The one thing predictable about the UK weather is that it is completely unpredictable! As a dog owner you should prepare for all the seasonal challenges to keep your dogs safe and healthy on their walks.
In the hot summer weather you should only exercise in the cooler parts of the day, namely dawn and dusk avoiding those dangerous high temperatures, but also those high pollen counts which is better for dogs with seasonal allergies. You should always carry fresh water on a walk and for sunny days make sure you pack sunscreen for ear tips and noses.
On the other extreme we have those wet and wild winters. Whilst dogs have their own coats, you might need an additional outer layer for those that have very short, fine or poorly insulated hair. Beware of salt on the roads in icy conditions as you may need to rinse paws to prevent dogs ingesting excessive amounts, and of course make sure they are nice and visible in the darker conditions by using reflective or LED accessories.
5. Home Health Checks
I’m a great advocate of owners performing regular nose to tail checks at home in order to assess their dogs general health. A weekly check that looks at all body systems is a great way to understand what’s normal and what isn’t. Any unusual findings can be reported to your vet, which can lead to early diagnosis of issues and in many cases reduced treatment costs.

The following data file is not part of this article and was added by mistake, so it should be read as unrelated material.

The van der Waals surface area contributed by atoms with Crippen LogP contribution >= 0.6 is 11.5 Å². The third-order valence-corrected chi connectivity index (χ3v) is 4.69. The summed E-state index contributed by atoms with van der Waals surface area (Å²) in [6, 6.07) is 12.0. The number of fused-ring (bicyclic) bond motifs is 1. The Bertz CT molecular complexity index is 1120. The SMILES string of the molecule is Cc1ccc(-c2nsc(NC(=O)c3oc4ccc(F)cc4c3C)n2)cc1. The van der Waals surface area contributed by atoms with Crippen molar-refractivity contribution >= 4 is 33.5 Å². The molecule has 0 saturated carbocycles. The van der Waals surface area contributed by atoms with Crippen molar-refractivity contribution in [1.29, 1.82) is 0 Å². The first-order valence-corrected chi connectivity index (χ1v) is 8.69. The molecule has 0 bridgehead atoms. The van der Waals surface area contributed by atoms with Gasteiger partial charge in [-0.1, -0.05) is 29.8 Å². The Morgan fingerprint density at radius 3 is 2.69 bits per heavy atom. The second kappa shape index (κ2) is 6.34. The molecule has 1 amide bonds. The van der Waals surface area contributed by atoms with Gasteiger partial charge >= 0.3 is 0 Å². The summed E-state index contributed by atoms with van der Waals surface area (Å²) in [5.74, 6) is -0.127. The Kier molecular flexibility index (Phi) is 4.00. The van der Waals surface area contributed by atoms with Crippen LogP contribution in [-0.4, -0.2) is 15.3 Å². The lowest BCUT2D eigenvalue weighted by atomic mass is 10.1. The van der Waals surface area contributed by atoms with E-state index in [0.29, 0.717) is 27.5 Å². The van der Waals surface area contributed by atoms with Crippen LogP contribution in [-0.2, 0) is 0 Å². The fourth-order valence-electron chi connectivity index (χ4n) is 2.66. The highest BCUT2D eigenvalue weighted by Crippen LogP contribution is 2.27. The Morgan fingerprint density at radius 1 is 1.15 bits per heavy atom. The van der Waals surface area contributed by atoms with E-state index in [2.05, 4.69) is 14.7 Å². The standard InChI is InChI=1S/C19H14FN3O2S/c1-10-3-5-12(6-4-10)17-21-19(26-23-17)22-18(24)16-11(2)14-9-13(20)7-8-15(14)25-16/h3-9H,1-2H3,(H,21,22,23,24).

Start at the head and do a thorough exam of eyes, ears and mouth looking for any areas of unusual colouration, discharge or inflammation. Work your way across the whole body checking skin, hair, nails, muscles and bones.
As well as finding new things, this is a great way of monitoring things like lump and bumps and you can record the size, shape and appearance of any abnormalities and report these findings to your vet.
Your dog will soon get the hang of this, especially when their check is rewarded with a nice treat at the end!
6. Create a Safe Space
Dogs are social and interactive animals and they love being part of the family, however like us they often need a bit of quiet time and a safe space to relax. Creating a den in a space that is designated exclusively as theirs will give them the opportunity to retreat when they feel the need to. An ideal area would be one that is covered and comfortable, like a crate or a bed under a table for example.